Writer and embryology expert William M Connolly describes the stages of the process of conception.
“Shortly after Fertilization:
DOUBLING: Several hours after conception, the sperm’s chromosomes are doubled inside the sperm’s nucleus, which had been within the sperm’s head, which entered the ovum. The sperm’s head dissolves after penetration of the ovum. The nucleus (pro–nucleus) remains intact. The nucleus travels across the egg’s cytoplasm toward the egg’s nucleus (pro-nucleus). The chromosomes inside the ovum’s nucleus double also.
RELEASE: When the nucleus with the male’s chromosomes nears the ovum’s nucleus, the nuclei’s walls seem to touch, almost fuse, then seem to weaken and dissolve into the fertilized egg’s cytoplasm, while the sperm’s and egg’s two sets of 23 chromosomes are released into the cytoplasm.
DOCKING: The result is four sets of 23 chromosomes in the cytoplasmic sea, not adrift, but drawn together, as if grappling hooks bound them. It is as if tethered ropes held them fast, and the great fleets of chromosomes were tugged towards each other, and pulled alongside each other. Ship to ship, as if the anchors were dropped and each ship of the fleet made its berth next to a sister ship alongside a magnificent, long, extended dock, jutting halfway across the intracellular sea. All the chromosomes are now lined up.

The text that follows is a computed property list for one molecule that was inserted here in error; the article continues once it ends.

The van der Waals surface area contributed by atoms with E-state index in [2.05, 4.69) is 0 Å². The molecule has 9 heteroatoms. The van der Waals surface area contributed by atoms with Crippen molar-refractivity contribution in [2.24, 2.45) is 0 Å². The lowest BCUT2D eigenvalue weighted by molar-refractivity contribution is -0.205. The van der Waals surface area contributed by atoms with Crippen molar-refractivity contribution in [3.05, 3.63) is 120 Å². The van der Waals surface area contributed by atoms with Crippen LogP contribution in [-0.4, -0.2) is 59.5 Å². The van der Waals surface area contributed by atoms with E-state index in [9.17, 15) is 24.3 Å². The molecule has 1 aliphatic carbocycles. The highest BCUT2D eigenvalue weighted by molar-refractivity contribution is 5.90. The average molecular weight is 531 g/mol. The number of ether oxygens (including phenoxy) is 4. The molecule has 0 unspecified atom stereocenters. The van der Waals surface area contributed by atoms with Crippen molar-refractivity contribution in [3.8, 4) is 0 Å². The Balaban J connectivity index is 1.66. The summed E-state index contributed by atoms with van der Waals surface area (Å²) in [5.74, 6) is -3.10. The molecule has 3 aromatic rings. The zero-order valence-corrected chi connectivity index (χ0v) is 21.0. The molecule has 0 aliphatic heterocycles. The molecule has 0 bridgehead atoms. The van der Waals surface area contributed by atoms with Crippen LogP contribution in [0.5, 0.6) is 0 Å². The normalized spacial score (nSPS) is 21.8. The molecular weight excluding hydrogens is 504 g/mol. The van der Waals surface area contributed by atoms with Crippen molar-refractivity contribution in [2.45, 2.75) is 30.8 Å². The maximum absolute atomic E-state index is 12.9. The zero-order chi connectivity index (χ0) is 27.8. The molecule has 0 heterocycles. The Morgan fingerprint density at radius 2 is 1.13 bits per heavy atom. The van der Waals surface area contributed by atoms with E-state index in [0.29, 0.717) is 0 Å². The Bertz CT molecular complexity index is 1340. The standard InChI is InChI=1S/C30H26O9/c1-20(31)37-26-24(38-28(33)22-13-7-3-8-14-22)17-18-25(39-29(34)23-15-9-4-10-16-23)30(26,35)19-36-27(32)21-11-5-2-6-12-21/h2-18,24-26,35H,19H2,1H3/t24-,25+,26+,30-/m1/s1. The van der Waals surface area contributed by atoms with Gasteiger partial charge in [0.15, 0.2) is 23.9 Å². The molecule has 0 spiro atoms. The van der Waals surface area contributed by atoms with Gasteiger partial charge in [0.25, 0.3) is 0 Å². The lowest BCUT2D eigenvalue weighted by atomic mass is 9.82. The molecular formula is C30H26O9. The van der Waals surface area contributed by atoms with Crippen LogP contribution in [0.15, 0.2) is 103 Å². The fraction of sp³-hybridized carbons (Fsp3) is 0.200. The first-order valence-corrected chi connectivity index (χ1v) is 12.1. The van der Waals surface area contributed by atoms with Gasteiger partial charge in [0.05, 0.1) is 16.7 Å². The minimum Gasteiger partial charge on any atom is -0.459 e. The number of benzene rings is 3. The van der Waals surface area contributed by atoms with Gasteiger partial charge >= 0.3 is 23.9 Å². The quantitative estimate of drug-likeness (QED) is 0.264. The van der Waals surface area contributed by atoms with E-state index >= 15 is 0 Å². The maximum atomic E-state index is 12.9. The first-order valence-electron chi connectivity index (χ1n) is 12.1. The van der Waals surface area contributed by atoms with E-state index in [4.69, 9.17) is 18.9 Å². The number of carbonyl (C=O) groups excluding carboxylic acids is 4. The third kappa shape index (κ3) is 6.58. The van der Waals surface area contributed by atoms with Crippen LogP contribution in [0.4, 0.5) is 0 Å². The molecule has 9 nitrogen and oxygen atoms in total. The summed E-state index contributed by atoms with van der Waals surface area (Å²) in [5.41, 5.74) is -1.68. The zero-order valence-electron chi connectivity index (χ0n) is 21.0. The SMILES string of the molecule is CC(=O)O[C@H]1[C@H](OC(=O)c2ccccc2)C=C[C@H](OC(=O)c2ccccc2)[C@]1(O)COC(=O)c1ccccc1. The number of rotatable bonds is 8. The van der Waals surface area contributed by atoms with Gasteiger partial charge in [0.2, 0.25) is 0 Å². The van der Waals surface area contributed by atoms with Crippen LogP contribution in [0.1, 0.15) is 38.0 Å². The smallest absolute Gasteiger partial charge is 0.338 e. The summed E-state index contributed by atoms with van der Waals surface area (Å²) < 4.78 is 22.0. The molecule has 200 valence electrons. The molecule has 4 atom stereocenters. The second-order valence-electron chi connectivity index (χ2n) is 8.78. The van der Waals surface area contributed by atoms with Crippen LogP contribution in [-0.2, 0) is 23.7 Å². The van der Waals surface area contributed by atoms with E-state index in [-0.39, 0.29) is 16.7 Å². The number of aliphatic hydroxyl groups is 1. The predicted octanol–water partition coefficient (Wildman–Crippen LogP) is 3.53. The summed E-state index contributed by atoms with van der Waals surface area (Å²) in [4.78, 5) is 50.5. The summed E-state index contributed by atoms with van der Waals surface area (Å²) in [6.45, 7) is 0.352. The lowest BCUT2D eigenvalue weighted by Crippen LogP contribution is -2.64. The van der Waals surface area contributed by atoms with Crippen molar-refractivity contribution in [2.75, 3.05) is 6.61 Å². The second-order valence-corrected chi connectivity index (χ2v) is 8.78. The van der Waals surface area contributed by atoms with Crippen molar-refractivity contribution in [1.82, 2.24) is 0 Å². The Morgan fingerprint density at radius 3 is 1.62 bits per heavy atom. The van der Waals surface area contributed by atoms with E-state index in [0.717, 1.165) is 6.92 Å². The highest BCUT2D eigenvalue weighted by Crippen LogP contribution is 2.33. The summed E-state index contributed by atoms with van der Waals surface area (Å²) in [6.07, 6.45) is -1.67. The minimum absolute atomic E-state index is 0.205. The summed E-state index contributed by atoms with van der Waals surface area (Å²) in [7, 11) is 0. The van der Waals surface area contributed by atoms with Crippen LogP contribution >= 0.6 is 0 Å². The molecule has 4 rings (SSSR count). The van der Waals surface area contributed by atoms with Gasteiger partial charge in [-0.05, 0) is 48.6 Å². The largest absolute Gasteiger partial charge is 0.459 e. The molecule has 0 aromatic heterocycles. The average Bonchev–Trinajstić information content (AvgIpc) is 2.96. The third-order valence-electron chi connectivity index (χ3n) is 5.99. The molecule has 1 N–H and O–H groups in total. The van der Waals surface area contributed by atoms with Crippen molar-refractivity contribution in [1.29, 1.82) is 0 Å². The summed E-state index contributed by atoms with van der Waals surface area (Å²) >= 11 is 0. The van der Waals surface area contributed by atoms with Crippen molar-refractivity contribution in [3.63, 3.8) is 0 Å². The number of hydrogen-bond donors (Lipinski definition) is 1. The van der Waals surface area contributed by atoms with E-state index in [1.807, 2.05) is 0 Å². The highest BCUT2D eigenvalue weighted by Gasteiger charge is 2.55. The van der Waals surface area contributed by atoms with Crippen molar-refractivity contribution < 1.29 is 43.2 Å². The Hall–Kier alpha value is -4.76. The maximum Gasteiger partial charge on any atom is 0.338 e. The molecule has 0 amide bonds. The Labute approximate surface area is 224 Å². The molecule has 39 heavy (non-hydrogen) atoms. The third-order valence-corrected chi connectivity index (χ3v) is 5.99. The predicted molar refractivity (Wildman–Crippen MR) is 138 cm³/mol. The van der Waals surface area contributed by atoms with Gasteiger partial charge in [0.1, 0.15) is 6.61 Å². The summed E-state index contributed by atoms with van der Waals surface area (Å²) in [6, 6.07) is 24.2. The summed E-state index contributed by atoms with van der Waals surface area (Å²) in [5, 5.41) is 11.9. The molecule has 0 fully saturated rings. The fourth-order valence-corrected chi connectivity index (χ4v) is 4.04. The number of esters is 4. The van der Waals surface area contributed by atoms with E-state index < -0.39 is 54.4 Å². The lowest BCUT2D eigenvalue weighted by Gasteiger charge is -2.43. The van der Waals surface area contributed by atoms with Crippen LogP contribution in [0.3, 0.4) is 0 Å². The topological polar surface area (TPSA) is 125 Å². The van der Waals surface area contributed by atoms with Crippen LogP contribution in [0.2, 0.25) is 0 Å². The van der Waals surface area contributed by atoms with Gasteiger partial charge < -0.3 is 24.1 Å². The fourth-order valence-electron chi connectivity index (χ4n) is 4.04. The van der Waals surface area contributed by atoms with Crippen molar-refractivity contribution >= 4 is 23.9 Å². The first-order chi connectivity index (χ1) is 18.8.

INTERLOCKING: Next, within the very first few hours of new human life, comes the amazing event of the interlocking of the sperm’s and egg’s chromosomes. After gracefully traversing intracellular space, avoiding impediments – sailing past Golgi apparatus, mitochondria, lysosomes, endoplasmic reticulum, the internal structures of every human cell – maintaining stability, rapidly restoring internal functioning to any genes damaged by ionizing radiation or mutagenic chemical interlopers, after the two fleets of chromosomes have met in flight in intracellular space and docked, an amazing interlocking process begins. Information is lined up. Lifelong links are firmly forged. Interlocking is completed.
DIVISION: The living processes continue, until the first human cell of this new, unique, human being becomes two cells, each with the identical genetic material of the first, each with 46 chromosomes. From now on, immediately before each cell division, which is known as a mitotic division, the 46 chromosomes are doubled. Each of the two new cells will have the same 46 chromosomes. Two cells become four, then eight, etc.
DIFFERENTATION: Mitotic divisions continue. Soon, a ball of cells is formed at the 16th cell stage; then a larger ball. Then comes differentiation, as cells begin to change detectably, to specialize, and transform gradually and gracefully, first into different tissues, ectoderm, mesoderm, endoderm, then into more specialized cells, nerve, muscle and bone, each with that unique 46 chromosomes of the original life form – the human life, the human being, the person.”